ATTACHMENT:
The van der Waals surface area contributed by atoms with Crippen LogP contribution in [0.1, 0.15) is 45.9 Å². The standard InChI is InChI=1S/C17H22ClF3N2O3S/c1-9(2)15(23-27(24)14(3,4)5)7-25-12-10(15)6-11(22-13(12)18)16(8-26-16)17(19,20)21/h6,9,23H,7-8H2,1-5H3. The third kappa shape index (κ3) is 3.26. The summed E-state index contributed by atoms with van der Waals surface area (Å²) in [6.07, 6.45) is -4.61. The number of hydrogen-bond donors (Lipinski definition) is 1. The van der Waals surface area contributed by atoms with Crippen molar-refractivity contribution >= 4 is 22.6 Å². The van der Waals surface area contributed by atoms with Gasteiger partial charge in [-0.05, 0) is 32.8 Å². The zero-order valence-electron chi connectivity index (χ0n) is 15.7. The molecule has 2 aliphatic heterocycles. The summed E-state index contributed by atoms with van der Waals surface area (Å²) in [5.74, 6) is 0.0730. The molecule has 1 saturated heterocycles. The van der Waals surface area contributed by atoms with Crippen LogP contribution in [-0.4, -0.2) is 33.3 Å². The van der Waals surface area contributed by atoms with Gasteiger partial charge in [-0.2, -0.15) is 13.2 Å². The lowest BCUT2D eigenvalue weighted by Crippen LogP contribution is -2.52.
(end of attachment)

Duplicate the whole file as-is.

The van der Waals surface area contributed by atoms with Crippen LogP contribution in [0.1, 0.15) is 45.9 Å². The standard InChI is InChI=1S/C17H22ClF3N2O3S/c1-9(2)15(23-27(24)14(3,4)5)7-25-12-10(15)6-11(22-13(12)18)16(8-26-16)17(19,20)21/h6,9,23H,7-8H2,1-5H3. The third kappa shape index (κ3) is 3.26. The summed E-state index contributed by atoms with van der Waals surface area (Å²) in [6.07, 6.45) is -4.61. The number of hydrogen-bond donors (Lipinski definition) is 1. The van der Waals surface area contributed by atoms with Crippen molar-refractivity contribution >= 4 is 22.6 Å². The van der Waals surface area contributed by atoms with Gasteiger partial charge in [-0.05, 0) is 32.8 Å². The zero-order valence-electron chi connectivity index (χ0n) is 15.7. The molecule has 2 aliphatic heterocycles. The summed E-state index contributed by atoms with van der Waals surface area (Å²) in [5.74, 6) is 0.0730. The molecule has 1 saturated heterocycles. The van der Waals surface area contributed by atoms with Crippen LogP contribution in [-0.4, -0.2) is 33.3 Å². The van der Waals surface area contributed by atoms with Gasteiger partial charge in [-0.2, -0.15) is 13.2 Å². The lowest BCUT2D eigenvalue weighted by Crippen LogP contribution is -2.52.